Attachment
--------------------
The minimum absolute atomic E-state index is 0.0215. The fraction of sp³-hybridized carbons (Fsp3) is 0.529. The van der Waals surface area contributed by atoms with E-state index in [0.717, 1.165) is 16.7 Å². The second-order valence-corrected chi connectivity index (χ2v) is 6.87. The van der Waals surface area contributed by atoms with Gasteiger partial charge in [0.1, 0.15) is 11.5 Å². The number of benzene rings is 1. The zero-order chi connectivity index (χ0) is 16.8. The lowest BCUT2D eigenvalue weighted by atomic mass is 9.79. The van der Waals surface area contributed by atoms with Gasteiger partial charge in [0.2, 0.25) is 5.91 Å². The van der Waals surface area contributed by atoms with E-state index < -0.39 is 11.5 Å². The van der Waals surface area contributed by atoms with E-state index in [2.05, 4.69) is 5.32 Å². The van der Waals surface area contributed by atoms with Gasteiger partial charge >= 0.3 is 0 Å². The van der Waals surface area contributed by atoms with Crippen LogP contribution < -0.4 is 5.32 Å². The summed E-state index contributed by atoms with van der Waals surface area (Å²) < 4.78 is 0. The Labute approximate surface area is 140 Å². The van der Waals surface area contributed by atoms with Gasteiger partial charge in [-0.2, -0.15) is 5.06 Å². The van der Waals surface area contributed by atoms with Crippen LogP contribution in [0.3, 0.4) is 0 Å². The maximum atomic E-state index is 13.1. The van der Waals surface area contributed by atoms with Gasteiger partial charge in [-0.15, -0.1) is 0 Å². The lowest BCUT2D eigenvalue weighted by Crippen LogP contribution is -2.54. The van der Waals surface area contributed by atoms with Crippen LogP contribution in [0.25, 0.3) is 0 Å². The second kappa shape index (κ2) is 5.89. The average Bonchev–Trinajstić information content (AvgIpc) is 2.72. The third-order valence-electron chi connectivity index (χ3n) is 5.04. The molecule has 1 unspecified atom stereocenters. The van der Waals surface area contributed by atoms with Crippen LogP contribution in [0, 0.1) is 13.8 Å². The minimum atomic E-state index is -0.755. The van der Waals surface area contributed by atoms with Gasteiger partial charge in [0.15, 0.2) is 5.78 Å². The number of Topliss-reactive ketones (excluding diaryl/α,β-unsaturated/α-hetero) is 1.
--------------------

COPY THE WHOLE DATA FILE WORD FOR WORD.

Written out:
The minimum absolute atomic E-state index is 0.0215. The fraction of sp³-hybridized carbons (Fsp3) is 0.529. The van der Waals surface area contributed by atoms with E-state index in [0.717, 1.165) is 16.7 Å². The second-order valence-corrected chi connectivity index (χ2v) is 6.87. The van der Waals surface area contributed by atoms with Gasteiger partial charge in [0.1, 0.15) is 11.5 Å². The number of benzene rings is 1. The zero-order chi connectivity index (χ0) is 16.8. The lowest BCUT2D eigenvalue weighted by atomic mass is 9.79. The van der Waals surface area contributed by atoms with Gasteiger partial charge in [0.2, 0.25) is 5.91 Å². The van der Waals surface area contributed by atoms with E-state index < -0.39 is 11.5 Å². The van der Waals surface area contributed by atoms with E-state index in [2.05, 4.69) is 5.32 Å². The van der Waals surface area contributed by atoms with Gasteiger partial charge >= 0.3 is 0 Å². The van der Waals surface area contributed by atoms with Crippen LogP contribution < -0.4 is 5.32 Å². The summed E-state index contributed by atoms with van der Waals surface area (Å²) < 4.78 is 0. The Labute approximate surface area is 140 Å². The van der Waals surface area contributed by atoms with Gasteiger partial charge in [-0.2, -0.15) is 5.06 Å². The van der Waals surface area contributed by atoms with Crippen LogP contribution in [0.3, 0.4) is 0 Å². The maximum atomic E-state index is 13.1. The van der Waals surface area contributed by atoms with Gasteiger partial charge in [-0.15, -0.1) is 0 Å². The lowest BCUT2D eigenvalue weighted by Crippen LogP contribution is -2.54. The van der Waals surface area contributed by atoms with Crippen LogP contribution in [0.25, 0.3) is 0 Å². The second kappa shape index (κ2) is 5.89. The average Bonchev–Trinajstić information content (AvgIpc) is 2.72. The third-order valence-electron chi connectivity index (χ3n) is 5.04. The molecule has 1 unspecified atom stereocenters. The van der Waals surface area contributed by atoms with Crippen LogP contribution in [0, 0.1) is 13.8 Å². The minimum atomic E-state index is -0.755. The van der Waals surface area contributed by atoms with Gasteiger partial charge in [0.15, 0.2) is 5.78 Å². The number of Topliss-reactive ketones (excluding diaryl/α,β-unsaturated/α-hetero) is 1.